The set of Grand Monument References that went to a Recording Studio in Sydney, because they wanted the best Monitoring Speaker in the World, were naturally, Elites. They are overwhelmingly convinced that they even exceeded their expectations for them. I received an email from the Engineer at a rival Studio who had just gone to listen to them. He said "When you have been around the industry for a long time, and you think you have heard the very best, then along comes the Osborn Grand Monument Reference Elite and you realise it is a whole new ball game"
All the Epitome and Eclipse Towers sold since then have also been Elites. One now customer, who flew down from the Gold Cast to audition The Eclipse Towers promptly ordered a pair of Reference Elite versions and his friend who just came along for the ride, with no interest or intention of buying anything, ordered a pair of Epitome Tower Reference Elite. They are addictive.
I have also had two previous Grand Monument and two Epitome Tower owners take me up on my upgrade offer, and I have been as far as Brisbane to do the exchange. All have been thrilled, and even I was impressed by the immediate difference.
It never ceases to amaze us, that when something is just incredibly good, it can still be improved to a whole new level.
If anyone is interested in experiencing them for themselves, don't hesitate to let me know. There is certainly no obligation to do anything else than listen. I rely on word of mouth to keep my prices at rock bottom, and everybody who hears them, certainly talks about it.
Here is a feedback from one of the Monument owners who just got the Elite upgrade.
Thanks for upgrading my loudspeakers to the “Elite” specification. I’ve had my Reference Monuments for over four years and they’ve been paired with lots of different equipment during that time. The Monuments and my Audio Aero La Fontaine source have been my reference whilst I’ve dabbled in all sorts of DIY and commercial equipment, chasing my audio nirvana. I’ve always imagined it would be difficult to improve on the accuracy and scale of the sound of the Monuments and it was with great interest that I read of your “Elite” crossover upgrade. Having become somewhat immune to manufactures claims I felt it necessary to resort once again to the “try before you buy” method and so, after hearing each of your two pairs of Reference Epitome Towers in turn, one with and one without the Elite crossover upgrade the improvement in the sound was immediately obvious and I was hooked.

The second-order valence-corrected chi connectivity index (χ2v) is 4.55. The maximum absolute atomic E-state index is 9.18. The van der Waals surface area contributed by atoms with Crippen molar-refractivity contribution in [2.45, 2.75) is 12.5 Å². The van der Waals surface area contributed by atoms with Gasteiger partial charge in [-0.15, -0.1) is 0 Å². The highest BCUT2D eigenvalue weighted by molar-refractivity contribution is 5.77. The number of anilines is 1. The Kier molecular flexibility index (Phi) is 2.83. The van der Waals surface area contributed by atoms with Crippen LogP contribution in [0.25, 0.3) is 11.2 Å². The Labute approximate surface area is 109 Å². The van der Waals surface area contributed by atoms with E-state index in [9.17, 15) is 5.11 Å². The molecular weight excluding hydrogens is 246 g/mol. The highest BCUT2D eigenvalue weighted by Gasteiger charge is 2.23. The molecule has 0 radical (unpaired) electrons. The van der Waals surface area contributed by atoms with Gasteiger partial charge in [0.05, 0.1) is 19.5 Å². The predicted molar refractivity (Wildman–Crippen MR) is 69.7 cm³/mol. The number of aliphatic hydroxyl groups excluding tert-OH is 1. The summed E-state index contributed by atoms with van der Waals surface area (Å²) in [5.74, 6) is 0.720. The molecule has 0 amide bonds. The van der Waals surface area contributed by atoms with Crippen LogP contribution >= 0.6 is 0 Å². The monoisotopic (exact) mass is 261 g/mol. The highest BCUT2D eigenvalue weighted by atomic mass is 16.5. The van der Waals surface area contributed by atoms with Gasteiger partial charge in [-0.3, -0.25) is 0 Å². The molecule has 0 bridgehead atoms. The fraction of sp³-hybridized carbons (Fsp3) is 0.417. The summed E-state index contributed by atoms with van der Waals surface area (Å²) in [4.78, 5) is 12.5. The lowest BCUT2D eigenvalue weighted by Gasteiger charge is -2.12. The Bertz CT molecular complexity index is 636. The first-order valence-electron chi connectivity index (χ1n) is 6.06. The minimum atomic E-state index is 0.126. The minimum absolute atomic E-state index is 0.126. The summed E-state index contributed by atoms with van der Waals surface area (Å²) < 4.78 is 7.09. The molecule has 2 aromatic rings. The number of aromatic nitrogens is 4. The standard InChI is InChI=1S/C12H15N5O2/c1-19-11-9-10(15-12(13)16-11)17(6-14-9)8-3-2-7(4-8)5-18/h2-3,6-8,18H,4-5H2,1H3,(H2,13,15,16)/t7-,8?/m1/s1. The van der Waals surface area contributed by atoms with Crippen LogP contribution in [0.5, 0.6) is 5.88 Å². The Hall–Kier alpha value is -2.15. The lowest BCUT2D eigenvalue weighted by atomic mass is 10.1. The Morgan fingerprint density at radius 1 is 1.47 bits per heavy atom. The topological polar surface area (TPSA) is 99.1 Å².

Now that you’ve upgraded my Reference Monuments I’m getting even more enjoyment from my music collection and I know it’s a bit of a cliché but I’m hearing deeper into the recordings and discovering hidden details that previously went unnoticed and a further bonus is the improvement in dynamic range and clarity across the board. It really is astonishing what the new capacitors and high grade resistors have achieved in the new Elite crossovers.
Best regards, David D.
We introduced the "Reference Elite" range at the Melbourne International Hi Fi Show in October 2018.
For over 20 years there has been a "Reference" version of all of the audiophile speakers, from the Eos, up to the Grand Monuments. These have been our top models in each range. The Reference models were all lead lined with a heavy felt/heavy lead sheet/heavy felt sandwich, securely stapled to the inside walls of the cabinet along with heavy bracing. Plus they used the finest tweeter available, and were usually found in speakers costing 20 times as much. Both the "normal and "reference" versions had virtually the same crossovers, each weighing 9 kg each in the 3 way and Tower models, and 18 kg each in the Monuments, with minor changes to correctly balance the awesome tweeters. The inductors were all wound in house to match our exacting specifications, and the capacitors were sourced from the USA and were the best we had been able to find.
Some time ago we began a search to see if any more recent capacitors could better what we have been using for some time. We rejected most, but found one that was in the same sort of price bracket, but had even more detail and definition in the treble and midrange and were a worthwhile change, so we have changed to these in the standard and reference range with no pricing increase.
But we did find some that were terribly expensive, but absolutely stunning. So much in fact that after a long running in period I installed them in a pair of Reference Epitome Towers, and was just thrilled at the difference, and in fact felt quite emotional about what I was hearing. Others felt the same way, so I decided to launch the Elite version of the reference speakers, with all the 5 capacitors and the resisters in the crossovers replaced. Even before they were announced I sold three pair, as the only Reference Epitome Towers I had before the launch at the Hi Fi Show were Elite models. The Elite version costs $2,200 more than the normal Reference in each of the 3 way and Tower models and $750 extra in the Eos and Atom. The Reference models will continue, to suit people who would prefer not to spend that.
All previous Reference models can be upgraded at the same price and the new crossover will be exchanged for the existing ones. This includes me coming to your house to do the conversion. If interstate the airfare and getting to your house and back to the airport will be extra, but nothing additional for time. Also if you live more than 50k by Google Maps, adds $2/k (one way distance)
The simple, free trick that could make your system sound A LOT better.
People often ask me about the best way to power their stereo system. Should they just use a normal power outlet? Should they install a dedicated circuit just for the stereo? Should special cabling be used? Should they put in a dedicated circuit for each component, or one for analogue and one for digital? I had a particularly poignant and unintentional demonstration of this this week, so I thought I should share it. I have known for a long time, but I have been surprised that over the years, when I told people of it, they were surprised and had no idea, and were shocked when they tried it.